When people buy a used car, they have an endearingly self-deprecating custom of calling it their "new to us" car. The marketing material for the Ford Fusion Ecoboost, coming to the US in 2013, has the word "NEW" all over it. But a little due diligence reveals that Ford has been selling the similar Mondeo with that very engine since 2010. Just not in the US.
At the 2012 Detroit Auto Show this week, a lot of fanfare accompanied the presentation of the 2013 Ford Fusion, a large sedan with updated look and updated engines. A hybrid version fits right in wih the hybrid and EV heavy auto show, where carmakers get to show what good companies they are for not complaining to much about the CAFE2025 standard for fuel efficiency.
Here is real progress: the 2013 Fusion Hybrid gets significantly better mileage than the 2012 version: 47 / 44 mpg (cty/hwy) is really more than decent for a car this size.
Another version, the Fusion ImageBoost - sorry EcoBoost - is finally coming stateside. This one comes with a choice of Ford's 1.6L EcoBoost engine which was introduced in 2011, or its 2.0L EcoBoost, which has been used for the Ford Mondeo since 2010. In fact, the 2013 Fusion itself is based on the Mk4 version of the Ford Mondeo, a car that has been extremely popular in Europe.
So why is the word "NEW" applied to this fine car?
"New" is the word used surprisingly often both in the breathless reports from bloggers who have been invited to the Detroit Auto Show, and in rather a few magazine articles written by professional automotive journalists, who should know better. I guess they're expected to deliver "news".ford.co.uk website, which doesn't even require translation except from imperial to US gallons, presents the Mondeo with the EcoBoost engines without much trumpeting - because it's been around for a while.
The table below took an hour to compile.
For the Mondeo, the MPG numbers in quotation marks, duly translated from imperial to US gallons, is the mileage as measured by the European standard, which consistently over-states the actual fuel efficiency. Actual, real-life efficiencies are from the Honest John database. The prices are from Ford's price list in the Netherlands, which taxes gas sippers pretty hard, and gas guzzlers punitively. Just to remind you that cars are cheap in the US.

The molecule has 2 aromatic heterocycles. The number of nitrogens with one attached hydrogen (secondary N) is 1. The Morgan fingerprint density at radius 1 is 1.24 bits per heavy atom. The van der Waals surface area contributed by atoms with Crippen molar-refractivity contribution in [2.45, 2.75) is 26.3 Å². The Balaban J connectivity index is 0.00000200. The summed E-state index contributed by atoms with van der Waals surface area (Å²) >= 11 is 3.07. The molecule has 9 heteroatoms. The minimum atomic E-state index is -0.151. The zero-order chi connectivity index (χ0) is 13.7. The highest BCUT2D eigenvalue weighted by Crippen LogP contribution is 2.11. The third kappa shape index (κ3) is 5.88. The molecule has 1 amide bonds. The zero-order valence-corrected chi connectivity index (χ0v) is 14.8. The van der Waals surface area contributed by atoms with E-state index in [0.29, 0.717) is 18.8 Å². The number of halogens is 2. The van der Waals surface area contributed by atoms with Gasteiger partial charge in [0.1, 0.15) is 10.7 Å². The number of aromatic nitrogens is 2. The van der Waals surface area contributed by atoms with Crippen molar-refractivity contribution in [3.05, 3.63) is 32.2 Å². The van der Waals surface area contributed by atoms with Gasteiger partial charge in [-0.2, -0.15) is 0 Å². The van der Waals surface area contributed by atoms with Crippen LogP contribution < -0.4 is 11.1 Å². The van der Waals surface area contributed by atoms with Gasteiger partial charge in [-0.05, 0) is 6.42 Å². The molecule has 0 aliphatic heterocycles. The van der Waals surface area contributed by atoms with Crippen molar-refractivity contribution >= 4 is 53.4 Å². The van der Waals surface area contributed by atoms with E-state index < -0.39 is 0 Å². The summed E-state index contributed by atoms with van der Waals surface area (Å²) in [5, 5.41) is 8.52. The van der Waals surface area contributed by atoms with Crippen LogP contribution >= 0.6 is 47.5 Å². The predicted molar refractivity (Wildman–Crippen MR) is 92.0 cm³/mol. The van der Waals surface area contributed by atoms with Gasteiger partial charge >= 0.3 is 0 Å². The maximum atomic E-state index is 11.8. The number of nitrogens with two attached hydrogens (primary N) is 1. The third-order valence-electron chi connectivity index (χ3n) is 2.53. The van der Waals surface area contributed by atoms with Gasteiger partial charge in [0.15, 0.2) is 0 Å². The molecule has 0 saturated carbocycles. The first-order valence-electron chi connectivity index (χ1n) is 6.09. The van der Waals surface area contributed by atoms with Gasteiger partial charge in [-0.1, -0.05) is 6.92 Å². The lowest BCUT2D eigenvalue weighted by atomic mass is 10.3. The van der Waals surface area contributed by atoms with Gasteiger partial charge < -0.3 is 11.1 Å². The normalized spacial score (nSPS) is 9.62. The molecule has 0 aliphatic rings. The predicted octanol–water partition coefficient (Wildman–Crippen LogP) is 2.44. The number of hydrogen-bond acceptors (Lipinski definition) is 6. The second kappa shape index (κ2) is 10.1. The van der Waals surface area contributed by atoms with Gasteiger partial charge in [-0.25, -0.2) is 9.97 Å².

The taxation scheme is the reason why the Mondeo powered by the Duratorq diesel engine, which merits the coveted "A" rating for CO2 emissions, is really not that much more expensive than the one with the 1.6L EcoBoost which is good for a "B". There are additional savings in the annual road tax, and of course at the pump.
For those who sniff at the merely adequate 114hp delivered by the 1.6L Duratorq engine, the least efficient diesel Mondeo for sale in the EU has a 2.2L Duratorq engine and a Durashift 6-spd automatic transmission, that puts out 200ps (198hp) and gets a real-life 37mpg. I repeat, that's the least efficient diesel for the Mondeo. Starts at €47,700 ($60,500).
Ford doesn't offer a hybrid version of the Mondeo, probably because generally in Europe diesel cars have a fuel efficiency and a price point that makes them compete rather successfully with the hybrids. Nor do they offer the 2.5L and larger Duratec engines in the EU: they would not find many buyers.
At least the 2013 US version of the Fusion is starting to catch up with its global brethren, that's something.
(By the way, the US Fusion is not to be confused with the European "Ford Fusion", a good-looking and practical mini-MPV that gets up to 50mpg. No batteries required, other than the one for starting the diesel engine.)
Ford Fusion (2012, 2013) / Mondeo (2012)
|2012 Fusion US||2013 Fusion US||2012 Mondeo UK|
1.6L TDCi start/stop
"55mpg" - 41mpg act.
2.5L iVCT + Electr.
156 / 191 hp
41 / 36 / 39 mpg
2.0L eCVT/ Electr.
47 / 44 mpg
26 / 37 mpg
1.6L SCTi Start/Stop
|I4 Duratec ($20,995)
2.5L 6spd man.
23 / 33 / 26 mpg
2.0L SCTi powershift
"31mpg" - 24mpg act.
|V6 Duratec ($25,495)
18 / 17 / 21 mpg
Disclosure: I was given no monetary compensation for this post. No-one paid for my expenses to attend the North American International Auto Show in Detroit. I am not your average carmaker's cup of tea; more like a cup of moderately diluted hemlock. The opinions expressed in this post are entirely my own.